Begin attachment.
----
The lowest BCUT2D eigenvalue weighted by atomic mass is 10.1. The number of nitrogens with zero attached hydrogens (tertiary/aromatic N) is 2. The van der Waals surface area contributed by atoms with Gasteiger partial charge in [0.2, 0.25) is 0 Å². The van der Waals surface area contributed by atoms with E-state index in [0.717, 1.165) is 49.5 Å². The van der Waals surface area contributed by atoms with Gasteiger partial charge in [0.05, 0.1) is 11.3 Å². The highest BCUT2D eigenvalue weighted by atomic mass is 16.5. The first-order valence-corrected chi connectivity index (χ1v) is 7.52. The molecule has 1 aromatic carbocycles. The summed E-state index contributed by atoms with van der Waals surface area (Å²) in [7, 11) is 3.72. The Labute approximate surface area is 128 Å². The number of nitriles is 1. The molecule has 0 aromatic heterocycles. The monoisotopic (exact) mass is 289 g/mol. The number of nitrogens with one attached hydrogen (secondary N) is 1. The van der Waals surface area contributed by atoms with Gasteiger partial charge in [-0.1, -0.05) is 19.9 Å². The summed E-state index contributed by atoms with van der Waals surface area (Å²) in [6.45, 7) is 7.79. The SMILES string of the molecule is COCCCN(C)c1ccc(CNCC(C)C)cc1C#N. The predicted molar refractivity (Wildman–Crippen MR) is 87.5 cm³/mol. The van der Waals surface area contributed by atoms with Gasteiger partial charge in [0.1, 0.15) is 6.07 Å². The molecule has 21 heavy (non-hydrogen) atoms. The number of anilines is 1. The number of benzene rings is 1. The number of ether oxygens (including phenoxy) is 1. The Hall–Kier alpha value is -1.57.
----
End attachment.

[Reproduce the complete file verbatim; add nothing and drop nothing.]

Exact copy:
The lowest BCUT2D eigenvalue weighted by atomic mass is 10.1. The number of nitrogens with zero attached hydrogens (tertiary/aromatic N) is 2. The van der Waals surface area contributed by atoms with Gasteiger partial charge in [0.2, 0.25) is 0 Å². The van der Waals surface area contributed by atoms with E-state index in [0.717, 1.165) is 49.5 Å². The van der Waals surface area contributed by atoms with Gasteiger partial charge in [0.05, 0.1) is 11.3 Å². The highest BCUT2D eigenvalue weighted by atomic mass is 16.5. The first-order valence-corrected chi connectivity index (χ1v) is 7.52. The molecule has 1 aromatic carbocycles. The summed E-state index contributed by atoms with van der Waals surface area (Å²) in [7, 11) is 3.72. The Labute approximate surface area is 128 Å². The number of nitriles is 1. The molecule has 0 aromatic heterocycles. The monoisotopic (exact) mass is 289 g/mol. The number of nitrogens with one attached hydrogen (secondary N) is 1. The van der Waals surface area contributed by atoms with Gasteiger partial charge in [-0.1, -0.05) is 19.9 Å². The summed E-state index contributed by atoms with van der Waals surface area (Å²) in [6.45, 7) is 7.79. The SMILES string of the molecule is COCCCN(C)c1ccc(CNCC(C)C)cc1C#N. The predicted molar refractivity (Wildman–Crippen MR) is 87.5 cm³/mol. The van der Waals surface area contributed by atoms with Gasteiger partial charge in [0.1, 0.15) is 6.07 Å². The molecule has 21 heavy (non-hydrogen) atoms. The number of anilines is 1. The number of benzene rings is 1. The number of ether oxygens (including phenoxy) is 1. The Hall–Kier alpha value is -1.57.